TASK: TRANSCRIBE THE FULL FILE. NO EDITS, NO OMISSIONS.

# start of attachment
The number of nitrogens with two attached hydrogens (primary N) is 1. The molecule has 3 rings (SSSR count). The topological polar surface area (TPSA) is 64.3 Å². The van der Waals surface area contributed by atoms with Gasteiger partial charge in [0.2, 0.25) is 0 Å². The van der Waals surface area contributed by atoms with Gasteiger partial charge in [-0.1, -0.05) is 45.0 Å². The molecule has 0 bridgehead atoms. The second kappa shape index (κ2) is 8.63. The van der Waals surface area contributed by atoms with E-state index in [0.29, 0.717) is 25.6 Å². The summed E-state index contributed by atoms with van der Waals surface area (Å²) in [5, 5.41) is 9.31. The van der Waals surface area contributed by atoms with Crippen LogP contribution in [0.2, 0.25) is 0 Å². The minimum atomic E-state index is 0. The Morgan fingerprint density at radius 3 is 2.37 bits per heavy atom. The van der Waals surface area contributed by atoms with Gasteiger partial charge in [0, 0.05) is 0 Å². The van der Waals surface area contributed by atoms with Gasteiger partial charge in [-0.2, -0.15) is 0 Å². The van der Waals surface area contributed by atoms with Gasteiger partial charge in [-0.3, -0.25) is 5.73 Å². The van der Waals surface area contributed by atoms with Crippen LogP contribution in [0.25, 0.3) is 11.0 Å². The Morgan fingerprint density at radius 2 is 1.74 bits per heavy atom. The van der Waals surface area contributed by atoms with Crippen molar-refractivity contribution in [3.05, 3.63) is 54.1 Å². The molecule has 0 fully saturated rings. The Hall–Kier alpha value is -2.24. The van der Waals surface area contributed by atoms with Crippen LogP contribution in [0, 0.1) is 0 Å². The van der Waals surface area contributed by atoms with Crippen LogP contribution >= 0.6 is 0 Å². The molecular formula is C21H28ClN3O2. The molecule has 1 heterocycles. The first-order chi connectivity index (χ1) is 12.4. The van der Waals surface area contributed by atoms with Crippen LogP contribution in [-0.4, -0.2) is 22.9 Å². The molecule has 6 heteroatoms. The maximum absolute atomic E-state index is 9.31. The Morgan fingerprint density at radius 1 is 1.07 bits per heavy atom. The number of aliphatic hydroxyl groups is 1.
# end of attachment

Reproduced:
The number of nitrogens with two attached hydrogens (primary N) is 1. The molecule has 3 rings (SSSR count). The topological polar surface area (TPSA) is 64.3 Å². The van der Waals surface area contributed by atoms with Gasteiger partial charge in [0.2, 0.25) is 0 Å². The van der Waals surface area contributed by atoms with Gasteiger partial charge in [-0.1, -0.05) is 45.0 Å². The molecule has 0 bridgehead atoms. The second kappa shape index (κ2) is 8.63. The van der Waals surface area contributed by atoms with E-state index in [0.29, 0.717) is 25.6 Å². The summed E-state index contributed by atoms with van der Waals surface area (Å²) in [5, 5.41) is 9.31. The van der Waals surface area contributed by atoms with Crippen LogP contribution in [0.2, 0.25) is 0 Å². The minimum atomic E-state index is 0. The Morgan fingerprint density at radius 3 is 2.37 bits per heavy atom. The van der Waals surface area contributed by atoms with Gasteiger partial charge in [0, 0.05) is 0 Å². The van der Waals surface area contributed by atoms with Gasteiger partial charge in [-0.2, -0.15) is 0 Å². The van der Waals surface area contributed by atoms with Gasteiger partial charge in [-0.3, -0.25) is 5.73 Å². The van der Waals surface area contributed by atoms with Crippen LogP contribution in [0.25, 0.3) is 11.0 Å². The Morgan fingerprint density at radius 2 is 1.74 bits per heavy atom. The van der Waals surface area contributed by atoms with Crippen molar-refractivity contribution in [3.05, 3.63) is 54.1 Å². The molecule has 0 fully saturated rings. The Hall–Kier alpha value is -2.24. The van der Waals surface area contributed by atoms with Crippen LogP contribution in [0, 0.1) is 0 Å². The van der Waals surface area contributed by atoms with Crippen LogP contribution >= 0.6 is 0 Å². The molecular formula is C21H28ClN3O2. The molecule has 1 heterocycles. The first-order chi connectivity index (χ1) is 12.4. The van der Waals surface area contributed by atoms with Crippen LogP contribution in [-0.4, -0.2) is 22.9 Å². The molecule has 6 heteroatoms. The maximum absolute atomic E-state index is 9.31. The Morgan fingerprint density at radius 1 is 1.07 bits per heavy atom. The number of aliphatic hydroxyl groups is 1.